Tuesday, October 26, 2010

Why Stocks are Up

Stocks yesterday hit their highest level in five months, close to the high that stocks reached last April, their peak since the 2008 financial crash. The Fox Index measures the gap between the current market and a healthy close for the three major indexes: 12,000 for the Dow, 1,300 for the S&P 500, and 2,500 for the NASDAQ, or a total of 15,800. The Fox Index, which reached -967 April 14, is now at -959 (see chart--the index reached its post-crash high of -927 April 15). But with unemployment remaining high and given a series of other poor economic statistics, why is the market up again?

In a word, the market’s rising in anticipation of a Republican victory in next week’s midterms. That's what CNBC’s Larry Kudlow has been saying, as have guests on CNBC anchor Maria Bartiromo’s “Closing Bell,” with Bartiromo nodding her agreement. On October 15, George Ball, Chairman of Sanders Morris Harris, said a GOP win is “priced into the market;” on October 21, Kelly King, CEO of BB&T said the election will improve the economy; and October 22, Morgan Stanley’s chief investment strategist David Darst said the market expects “a more friendly business environment” in the wake of the mid-terms that will trigger hiring, raise consumer confidence, increase housing prices, and improve retail sales.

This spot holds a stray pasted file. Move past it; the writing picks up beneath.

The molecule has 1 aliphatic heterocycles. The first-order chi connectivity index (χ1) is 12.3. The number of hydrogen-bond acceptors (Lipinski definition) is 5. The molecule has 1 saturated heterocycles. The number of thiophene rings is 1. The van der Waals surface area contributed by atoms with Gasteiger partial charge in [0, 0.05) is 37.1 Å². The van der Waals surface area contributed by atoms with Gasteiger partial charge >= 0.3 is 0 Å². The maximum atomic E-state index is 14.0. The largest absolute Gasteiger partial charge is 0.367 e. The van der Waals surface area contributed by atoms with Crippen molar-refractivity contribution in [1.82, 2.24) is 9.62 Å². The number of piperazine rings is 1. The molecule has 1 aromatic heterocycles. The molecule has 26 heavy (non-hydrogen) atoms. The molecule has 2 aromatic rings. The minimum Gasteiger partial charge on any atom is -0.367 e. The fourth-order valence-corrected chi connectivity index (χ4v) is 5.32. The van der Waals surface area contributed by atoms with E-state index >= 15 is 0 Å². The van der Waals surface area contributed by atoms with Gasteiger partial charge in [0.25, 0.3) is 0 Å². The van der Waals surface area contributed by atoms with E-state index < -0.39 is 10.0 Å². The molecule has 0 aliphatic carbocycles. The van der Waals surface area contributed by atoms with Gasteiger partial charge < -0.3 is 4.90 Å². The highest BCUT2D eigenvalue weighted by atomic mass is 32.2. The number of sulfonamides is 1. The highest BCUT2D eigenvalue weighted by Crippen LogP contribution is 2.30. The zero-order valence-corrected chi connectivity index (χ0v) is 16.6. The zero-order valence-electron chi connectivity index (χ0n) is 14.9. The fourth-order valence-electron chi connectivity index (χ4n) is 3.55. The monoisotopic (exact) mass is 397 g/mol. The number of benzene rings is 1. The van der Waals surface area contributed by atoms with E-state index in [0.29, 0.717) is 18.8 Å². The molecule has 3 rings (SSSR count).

With so much anticipation of Republican gains priced into the market, the election itself may do little to improve stocks. We shall see.

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